Article of the Week

Run-On Sentences

Run-on sentences occur when writers try to combine more than one idea into a single sentence. They cause confusion because readers are not sure when one idea ends and the next one begins. Read our entry and test your knowledge with our quiz!

In 1937, Kate Turabian composed the first edition of A Manual for Writers of Research Papers and Dissertations. She designed the book to be a student-friendly alternative to the weightier Chicago Manual of Style. If your instructors ask you to use Chicago or Turabian style, they are referring to this book. The below guide is not intended to be a replacement for that book; we recommend purchasing A Manual for Writers, 7th Edition. However, we hope that this guide will help you quickly find the answers to your questions about formatting your text and citing your sources.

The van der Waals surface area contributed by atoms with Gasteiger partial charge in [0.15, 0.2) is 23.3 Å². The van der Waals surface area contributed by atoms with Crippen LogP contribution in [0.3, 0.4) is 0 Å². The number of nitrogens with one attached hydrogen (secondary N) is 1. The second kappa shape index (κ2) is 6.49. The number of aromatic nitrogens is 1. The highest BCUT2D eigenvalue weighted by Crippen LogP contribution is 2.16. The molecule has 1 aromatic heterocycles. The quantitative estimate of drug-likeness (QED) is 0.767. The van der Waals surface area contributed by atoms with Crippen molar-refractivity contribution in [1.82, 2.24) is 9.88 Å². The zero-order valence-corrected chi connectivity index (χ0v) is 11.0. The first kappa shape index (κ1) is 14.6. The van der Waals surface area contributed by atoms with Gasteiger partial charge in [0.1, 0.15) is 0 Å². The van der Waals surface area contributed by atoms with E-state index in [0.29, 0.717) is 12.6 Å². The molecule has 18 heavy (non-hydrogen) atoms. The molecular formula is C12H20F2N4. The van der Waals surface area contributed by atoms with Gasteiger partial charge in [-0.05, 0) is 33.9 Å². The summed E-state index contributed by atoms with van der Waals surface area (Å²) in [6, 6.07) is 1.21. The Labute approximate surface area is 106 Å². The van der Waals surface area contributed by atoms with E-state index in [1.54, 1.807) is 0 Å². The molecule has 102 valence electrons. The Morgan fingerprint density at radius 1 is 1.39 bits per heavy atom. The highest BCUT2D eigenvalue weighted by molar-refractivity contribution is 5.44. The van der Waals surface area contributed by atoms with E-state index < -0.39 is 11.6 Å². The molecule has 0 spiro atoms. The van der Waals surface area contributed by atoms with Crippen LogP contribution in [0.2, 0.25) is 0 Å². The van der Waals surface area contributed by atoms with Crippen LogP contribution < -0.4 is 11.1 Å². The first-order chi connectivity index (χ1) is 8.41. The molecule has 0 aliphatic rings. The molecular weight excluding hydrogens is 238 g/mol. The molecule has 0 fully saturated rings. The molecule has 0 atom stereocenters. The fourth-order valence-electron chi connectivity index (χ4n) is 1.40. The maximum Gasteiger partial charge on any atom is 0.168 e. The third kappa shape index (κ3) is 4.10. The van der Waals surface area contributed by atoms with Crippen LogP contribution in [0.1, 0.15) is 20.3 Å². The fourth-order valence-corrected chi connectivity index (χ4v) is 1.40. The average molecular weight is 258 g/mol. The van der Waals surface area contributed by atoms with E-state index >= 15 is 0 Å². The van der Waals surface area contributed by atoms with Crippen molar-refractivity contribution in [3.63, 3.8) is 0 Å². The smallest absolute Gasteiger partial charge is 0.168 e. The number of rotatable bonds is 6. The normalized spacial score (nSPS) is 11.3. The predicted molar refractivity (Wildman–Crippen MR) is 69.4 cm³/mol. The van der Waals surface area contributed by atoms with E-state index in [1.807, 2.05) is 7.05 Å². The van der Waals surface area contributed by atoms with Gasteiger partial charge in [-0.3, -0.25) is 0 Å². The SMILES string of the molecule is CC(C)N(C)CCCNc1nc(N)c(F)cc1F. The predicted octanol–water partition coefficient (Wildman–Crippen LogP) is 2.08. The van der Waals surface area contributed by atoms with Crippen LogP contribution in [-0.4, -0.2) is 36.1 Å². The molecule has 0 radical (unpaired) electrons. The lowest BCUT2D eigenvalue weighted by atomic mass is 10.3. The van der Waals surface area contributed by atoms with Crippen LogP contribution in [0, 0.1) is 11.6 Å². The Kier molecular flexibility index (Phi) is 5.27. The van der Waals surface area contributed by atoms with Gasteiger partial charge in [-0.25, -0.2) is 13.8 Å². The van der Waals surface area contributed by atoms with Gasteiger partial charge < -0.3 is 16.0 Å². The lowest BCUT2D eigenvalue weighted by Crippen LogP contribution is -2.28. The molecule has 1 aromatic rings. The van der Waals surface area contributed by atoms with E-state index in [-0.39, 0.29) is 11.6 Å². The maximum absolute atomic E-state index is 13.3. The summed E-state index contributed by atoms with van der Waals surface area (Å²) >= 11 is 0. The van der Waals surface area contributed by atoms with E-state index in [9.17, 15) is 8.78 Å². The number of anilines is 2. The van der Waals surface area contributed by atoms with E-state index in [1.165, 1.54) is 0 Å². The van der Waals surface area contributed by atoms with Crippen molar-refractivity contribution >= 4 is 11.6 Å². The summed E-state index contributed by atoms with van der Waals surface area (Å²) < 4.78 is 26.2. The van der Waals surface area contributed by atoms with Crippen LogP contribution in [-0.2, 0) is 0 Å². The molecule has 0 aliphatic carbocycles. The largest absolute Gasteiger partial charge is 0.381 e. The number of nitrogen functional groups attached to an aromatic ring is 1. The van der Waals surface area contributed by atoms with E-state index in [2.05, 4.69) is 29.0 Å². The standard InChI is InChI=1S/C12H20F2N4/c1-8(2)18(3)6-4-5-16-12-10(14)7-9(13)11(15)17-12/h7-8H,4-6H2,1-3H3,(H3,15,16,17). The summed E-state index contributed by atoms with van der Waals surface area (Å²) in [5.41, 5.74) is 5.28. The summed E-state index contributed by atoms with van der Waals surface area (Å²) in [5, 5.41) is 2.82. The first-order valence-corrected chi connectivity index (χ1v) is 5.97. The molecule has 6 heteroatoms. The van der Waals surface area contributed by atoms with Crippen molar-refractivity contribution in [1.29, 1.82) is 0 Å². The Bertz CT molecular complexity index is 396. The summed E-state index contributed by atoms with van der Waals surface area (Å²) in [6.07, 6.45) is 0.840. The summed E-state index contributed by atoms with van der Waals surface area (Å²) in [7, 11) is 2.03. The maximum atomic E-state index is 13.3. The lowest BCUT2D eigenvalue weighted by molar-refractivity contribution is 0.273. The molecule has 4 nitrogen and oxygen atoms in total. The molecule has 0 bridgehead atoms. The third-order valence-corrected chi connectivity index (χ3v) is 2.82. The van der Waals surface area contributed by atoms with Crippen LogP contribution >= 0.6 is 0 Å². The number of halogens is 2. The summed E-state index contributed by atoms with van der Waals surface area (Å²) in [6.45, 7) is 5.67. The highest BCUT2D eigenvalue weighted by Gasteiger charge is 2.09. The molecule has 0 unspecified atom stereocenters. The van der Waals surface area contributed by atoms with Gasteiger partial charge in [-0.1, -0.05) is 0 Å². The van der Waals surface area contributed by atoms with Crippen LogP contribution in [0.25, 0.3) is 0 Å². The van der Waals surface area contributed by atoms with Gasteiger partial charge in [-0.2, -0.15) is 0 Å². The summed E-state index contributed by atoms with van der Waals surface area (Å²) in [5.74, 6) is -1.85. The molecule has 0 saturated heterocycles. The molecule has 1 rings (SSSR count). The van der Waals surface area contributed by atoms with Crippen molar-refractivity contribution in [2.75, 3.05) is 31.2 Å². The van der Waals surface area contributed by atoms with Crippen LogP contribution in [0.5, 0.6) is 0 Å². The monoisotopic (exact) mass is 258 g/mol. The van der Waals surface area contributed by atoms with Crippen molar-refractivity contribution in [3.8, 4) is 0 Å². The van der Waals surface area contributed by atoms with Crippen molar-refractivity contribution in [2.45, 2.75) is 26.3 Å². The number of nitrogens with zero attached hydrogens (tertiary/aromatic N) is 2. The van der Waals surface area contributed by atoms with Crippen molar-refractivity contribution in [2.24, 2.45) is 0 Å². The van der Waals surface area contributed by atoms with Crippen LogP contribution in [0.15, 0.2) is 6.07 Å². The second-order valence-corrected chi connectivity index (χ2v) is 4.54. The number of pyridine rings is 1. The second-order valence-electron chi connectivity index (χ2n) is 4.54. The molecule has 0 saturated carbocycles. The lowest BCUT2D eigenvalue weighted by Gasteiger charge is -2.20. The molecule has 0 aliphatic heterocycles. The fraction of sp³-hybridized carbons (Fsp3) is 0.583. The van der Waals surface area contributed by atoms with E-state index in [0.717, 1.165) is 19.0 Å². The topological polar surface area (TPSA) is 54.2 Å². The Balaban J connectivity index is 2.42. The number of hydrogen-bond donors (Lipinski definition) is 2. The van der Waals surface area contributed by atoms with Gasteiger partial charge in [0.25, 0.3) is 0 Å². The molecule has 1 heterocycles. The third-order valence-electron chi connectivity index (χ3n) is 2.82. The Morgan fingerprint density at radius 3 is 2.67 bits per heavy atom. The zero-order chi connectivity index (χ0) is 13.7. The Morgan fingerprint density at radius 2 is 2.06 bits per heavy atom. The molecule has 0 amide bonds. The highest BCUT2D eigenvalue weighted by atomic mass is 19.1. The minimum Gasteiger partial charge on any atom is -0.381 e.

The article on text formatting covers how to adjust your margins, write numerals, and other matters of appearance. Chicago Style offers two methods for citing sources: Notes-Bibliography Style, and Parenthetical Citations-Reference List style. The first places citations in foot- or endnotes, and includes a bibliography at the end of the paper; the second includes parenthetical citations in the text, and includes a reference list at the end of the paper. 

Chicago/Turabian Style Articles: